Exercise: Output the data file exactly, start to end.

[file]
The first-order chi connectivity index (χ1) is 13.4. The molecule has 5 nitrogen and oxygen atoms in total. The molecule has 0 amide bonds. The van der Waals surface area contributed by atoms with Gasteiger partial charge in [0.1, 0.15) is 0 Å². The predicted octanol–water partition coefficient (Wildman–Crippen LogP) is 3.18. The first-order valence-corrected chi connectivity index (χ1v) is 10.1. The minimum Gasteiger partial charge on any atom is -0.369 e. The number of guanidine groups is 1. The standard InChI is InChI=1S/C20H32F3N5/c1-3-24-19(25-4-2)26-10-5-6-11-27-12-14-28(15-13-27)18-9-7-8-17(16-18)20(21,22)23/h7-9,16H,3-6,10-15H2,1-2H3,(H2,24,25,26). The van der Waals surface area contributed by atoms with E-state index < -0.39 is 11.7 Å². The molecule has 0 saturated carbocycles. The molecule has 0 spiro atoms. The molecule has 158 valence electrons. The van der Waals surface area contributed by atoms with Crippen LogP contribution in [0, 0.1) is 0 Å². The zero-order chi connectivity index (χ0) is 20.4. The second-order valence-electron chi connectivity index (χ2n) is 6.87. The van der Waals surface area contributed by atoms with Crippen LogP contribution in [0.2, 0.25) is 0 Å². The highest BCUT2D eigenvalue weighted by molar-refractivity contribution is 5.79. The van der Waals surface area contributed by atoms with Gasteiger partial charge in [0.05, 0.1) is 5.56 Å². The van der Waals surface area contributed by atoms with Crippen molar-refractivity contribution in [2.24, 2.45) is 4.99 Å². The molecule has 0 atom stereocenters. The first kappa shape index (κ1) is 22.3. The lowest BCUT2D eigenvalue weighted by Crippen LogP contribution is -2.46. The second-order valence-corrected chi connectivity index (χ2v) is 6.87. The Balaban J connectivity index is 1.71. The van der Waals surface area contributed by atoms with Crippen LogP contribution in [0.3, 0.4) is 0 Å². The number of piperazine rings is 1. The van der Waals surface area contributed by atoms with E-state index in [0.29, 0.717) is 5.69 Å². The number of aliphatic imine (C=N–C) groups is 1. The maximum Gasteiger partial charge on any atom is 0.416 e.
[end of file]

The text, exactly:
The first-order chi connectivity index (χ1) is 13.4. The molecule has 5 nitrogen and oxygen atoms in total. The molecule has 0 amide bonds. The van der Waals surface area contributed by atoms with Gasteiger partial charge in [0.1, 0.15) is 0 Å². The predicted octanol–water partition coefficient (Wildman–Crippen LogP) is 3.18. The first-order valence-corrected chi connectivity index (χ1v) is 10.1. The minimum Gasteiger partial charge on any atom is -0.369 e. The number of guanidine groups is 1. The standard InChI is InChI=1S/C20H32F3N5/c1-3-24-19(25-4-2)26-10-5-6-11-27-12-14-28(15-13-27)18-9-7-8-17(16-18)20(21,22)23/h7-9,16H,3-6,10-15H2,1-2H3,(H2,24,25,26). The van der Waals surface area contributed by atoms with E-state index < -0.39 is 11.7 Å². The molecule has 0 saturated carbocycles. The molecule has 0 spiro atoms. The molecule has 158 valence electrons. The van der Waals surface area contributed by atoms with Crippen LogP contribution in [0, 0.1) is 0 Å². The zero-order chi connectivity index (χ0) is 20.4. The second-order valence-electron chi connectivity index (χ2n) is 6.87. The van der Waals surface area contributed by atoms with Crippen LogP contribution in [0.2, 0.25) is 0 Å². The highest BCUT2D eigenvalue weighted by molar-refractivity contribution is 5.79. The van der Waals surface area contributed by atoms with Gasteiger partial charge in [0.05, 0.1) is 5.56 Å². The van der Waals surface area contributed by atoms with Crippen molar-refractivity contribution in [2.24, 2.45) is 4.99 Å². The molecule has 0 atom stereocenters. The first kappa shape index (κ1) is 22.3. The lowest BCUT2D eigenvalue weighted by Crippen LogP contribution is -2.46. The second-order valence-corrected chi connectivity index (χ2v) is 6.87. The Balaban J connectivity index is 1.71. The van der Waals surface area contributed by atoms with Crippen LogP contribution in [0.3, 0.4) is 0 Å². The number of piperazine rings is 1. The van der Waals surface area contributed by atoms with E-state index in [0.29, 0.717) is 5.69 Å². The number of aliphatic imine (C=N–C) groups is 1. The maximum Gasteiger partial charge on any atom is 0.416 e.